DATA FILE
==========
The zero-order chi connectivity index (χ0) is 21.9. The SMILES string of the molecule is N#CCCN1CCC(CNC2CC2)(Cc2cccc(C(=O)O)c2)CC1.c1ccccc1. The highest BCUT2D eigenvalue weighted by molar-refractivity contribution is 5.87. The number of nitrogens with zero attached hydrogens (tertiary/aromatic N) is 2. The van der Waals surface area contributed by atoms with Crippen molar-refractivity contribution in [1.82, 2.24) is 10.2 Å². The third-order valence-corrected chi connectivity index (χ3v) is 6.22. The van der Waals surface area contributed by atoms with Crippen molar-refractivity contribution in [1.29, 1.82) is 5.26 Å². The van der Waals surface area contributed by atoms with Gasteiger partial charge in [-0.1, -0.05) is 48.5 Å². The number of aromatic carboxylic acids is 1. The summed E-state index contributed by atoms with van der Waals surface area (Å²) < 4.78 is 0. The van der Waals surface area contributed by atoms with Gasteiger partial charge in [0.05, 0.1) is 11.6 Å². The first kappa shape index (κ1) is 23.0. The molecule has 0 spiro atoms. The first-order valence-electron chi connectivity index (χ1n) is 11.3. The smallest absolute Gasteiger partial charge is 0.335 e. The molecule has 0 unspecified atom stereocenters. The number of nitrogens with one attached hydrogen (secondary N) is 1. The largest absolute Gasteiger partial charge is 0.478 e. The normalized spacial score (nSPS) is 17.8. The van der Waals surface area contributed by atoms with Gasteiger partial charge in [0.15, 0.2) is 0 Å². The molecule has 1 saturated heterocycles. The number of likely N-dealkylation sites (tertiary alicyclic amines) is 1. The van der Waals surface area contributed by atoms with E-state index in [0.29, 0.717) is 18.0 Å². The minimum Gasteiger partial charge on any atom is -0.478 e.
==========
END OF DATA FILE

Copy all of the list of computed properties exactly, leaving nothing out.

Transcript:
The zero-order chi connectivity index (χ0) is 21.9. The SMILES string of the molecule is N#CCCN1CCC(CNC2CC2)(Cc2cccc(C(=O)O)c2)CC1.c1ccccc1. The highest BCUT2D eigenvalue weighted by molar-refractivity contribution is 5.87. The number of nitrogens with zero attached hydrogens (tertiary/aromatic N) is 2. The van der Waals surface area contributed by atoms with Crippen molar-refractivity contribution in [1.82, 2.24) is 10.2 Å². The third-order valence-corrected chi connectivity index (χ3v) is 6.22. The van der Waals surface area contributed by atoms with Crippen molar-refractivity contribution in [1.29, 1.82) is 5.26 Å². The van der Waals surface area contributed by atoms with Gasteiger partial charge in [-0.1, -0.05) is 48.5 Å². The number of aromatic carboxylic acids is 1. The summed E-state index contributed by atoms with van der Waals surface area (Å²) < 4.78 is 0. The van der Waals surface area contributed by atoms with Gasteiger partial charge in [0.05, 0.1) is 11.6 Å². The first kappa shape index (κ1) is 23.0. The molecule has 0 spiro atoms. The first-order valence-electron chi connectivity index (χ1n) is 11.3. The smallest absolute Gasteiger partial charge is 0.335 e. The molecule has 0 unspecified atom stereocenters. The number of nitrogens with one attached hydrogen (secondary N) is 1. The largest absolute Gasteiger partial charge is 0.478 e. The normalized spacial score (nSPS) is 17.8. The van der Waals surface area contributed by atoms with Gasteiger partial charge in [0.15, 0.2) is 0 Å². The molecule has 1 saturated heterocycles. The number of likely N-dealkylation sites (tertiary alicyclic amines) is 1. The van der Waals surface area contributed by atoms with E-state index in [0.29, 0.717) is 18.0 Å². The minimum Gasteiger partial charge on any atom is -0.478 e.